if(hhon == "NaN" or mmon == "NaN" or hhoff == "NaN" or mmoff == "NaN"){
          bot.sendMessage(chat_id, "The hours and minutes of the timer for automatic operation have not yet been set. Set them first using the /seton and /setoff commands.", "");
        } else {
          timerStatus = 1;
          
          // ------------------------ writes data on EEPROM
          timerStatusEE = "1";
          EEPROM.write(timerStatusEE_address, timerStatusEE[0]);
          EEPROM.commit();
          // ----------------------------------------------

          bot.sendMessage(chat_id, "Timer set to ON (authomatic mode).", "");
        }        
    } 

    else if (text == "/toff") {                       // sets the timer to OFF
        timerStatus = 0;

        // ------------------------ writes data on EEPROM
        timerStatusEE = "0";
        EEPROM.write(timerStatusEE_address, timerStatusEE[0]);
        EEPROM.commit();
        // ----------------------------------------------

        bot.sendMessage(chat_id, "Timer set to OFF (manual mode).", "");
    } 

In the setup function we have the initialization of the EEPROM:

EEPROM.begin(512);  //Initializes EEPROM

and reading data from EEPROM at device startup:

// -------------  Reading data saved in EEPROM
  hhonEE = char(EEPROM.read(hhonEE_address));
  hhonEE += char(EEPROM.read(hhonEE_address + 1)); 
  
  mmonEE = char(EEPROM.read(mmonEE_address));
  mmonEE += char(EEPROM.read(mmonEE_address + 1));

  hhoffEE = char(EEPROM.read(hhoffEE_address)); 
  hhoffEE += char(EEPROM.read(hhoffEE_address + 1));

  mmoffEE = char(EEPROM.read(mmoffEE_address));
  mmoffEE += char(EEPROM.read(mmoffEE_address + 1)); 


  timerStatusEE = char(EEPROM.read(timerStatusEE_address));

  hhon = hhonEE;
  mmon = mmonEE;
  hhoff = hhoffEE;
  mmoff = mmoffEE;
  timerStatus = timerStatusEE.toInt();


  Serial.println("EEPROM read!");
  // --------------------------------------------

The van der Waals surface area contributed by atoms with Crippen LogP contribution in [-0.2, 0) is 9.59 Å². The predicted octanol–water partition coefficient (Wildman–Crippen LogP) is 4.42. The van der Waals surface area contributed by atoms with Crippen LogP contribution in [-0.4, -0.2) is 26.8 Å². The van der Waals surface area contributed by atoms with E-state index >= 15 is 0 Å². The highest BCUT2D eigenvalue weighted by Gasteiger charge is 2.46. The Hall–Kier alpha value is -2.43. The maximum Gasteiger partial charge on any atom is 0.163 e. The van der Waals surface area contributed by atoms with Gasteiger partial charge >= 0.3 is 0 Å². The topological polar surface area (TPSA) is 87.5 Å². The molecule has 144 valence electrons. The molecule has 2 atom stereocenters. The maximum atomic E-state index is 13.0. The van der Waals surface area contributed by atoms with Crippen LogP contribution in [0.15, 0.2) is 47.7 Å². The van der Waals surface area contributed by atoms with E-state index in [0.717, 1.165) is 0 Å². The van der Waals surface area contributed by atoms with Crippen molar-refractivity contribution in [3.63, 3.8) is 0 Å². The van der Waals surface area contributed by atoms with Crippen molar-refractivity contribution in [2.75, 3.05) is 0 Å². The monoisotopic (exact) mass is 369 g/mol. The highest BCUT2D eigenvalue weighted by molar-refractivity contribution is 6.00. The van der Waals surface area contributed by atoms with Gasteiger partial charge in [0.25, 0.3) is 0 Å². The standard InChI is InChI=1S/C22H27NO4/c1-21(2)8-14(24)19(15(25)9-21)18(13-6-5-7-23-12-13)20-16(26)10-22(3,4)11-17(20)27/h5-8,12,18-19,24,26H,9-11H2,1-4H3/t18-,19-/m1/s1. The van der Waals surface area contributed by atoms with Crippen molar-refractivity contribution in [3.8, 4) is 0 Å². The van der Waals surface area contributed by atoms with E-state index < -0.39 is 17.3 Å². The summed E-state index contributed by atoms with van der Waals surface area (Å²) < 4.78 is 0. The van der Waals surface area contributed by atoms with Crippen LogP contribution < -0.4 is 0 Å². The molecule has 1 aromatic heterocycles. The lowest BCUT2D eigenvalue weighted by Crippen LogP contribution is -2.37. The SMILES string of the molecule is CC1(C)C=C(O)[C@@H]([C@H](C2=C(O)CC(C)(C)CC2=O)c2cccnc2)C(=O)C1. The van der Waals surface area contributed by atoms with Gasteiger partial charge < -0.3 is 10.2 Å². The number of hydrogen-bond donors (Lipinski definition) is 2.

As we have seen, with a few changes to the code we have added the possibility of saving the settings in order to keep them even in the event of a power failure.

Make the PCB of the project

For this article a project created using KiCad 6 is also available so that it can also be implemented on PCB.

Screenshot of the complete schematic
Screenshot of the complete schematic

Screenshot of the PCB
Screenshot of the PCB

3D PCB screenshot
3D PCB screenshot

Download the project made using KiCad 6 from the link below:

Final considerations

As you can see, the project is quite simple. However it already has various basic functions which allow it to function as an automatic sprinkler and which allows the user to remotely monitor/control it via Telegram.
Obviously it can be improved: functions can be added/modified by acting solely on the software or other sensors can be added (and the functions that manage them implemented via software). There is no limit to the imagination.
A useful improvement consists in the addition of an RTC (Real Time Clock) module which would allow the device to keep the date and time updated even in the absence of connection to the NTP server (in case, for example, there is no connection to the Internet).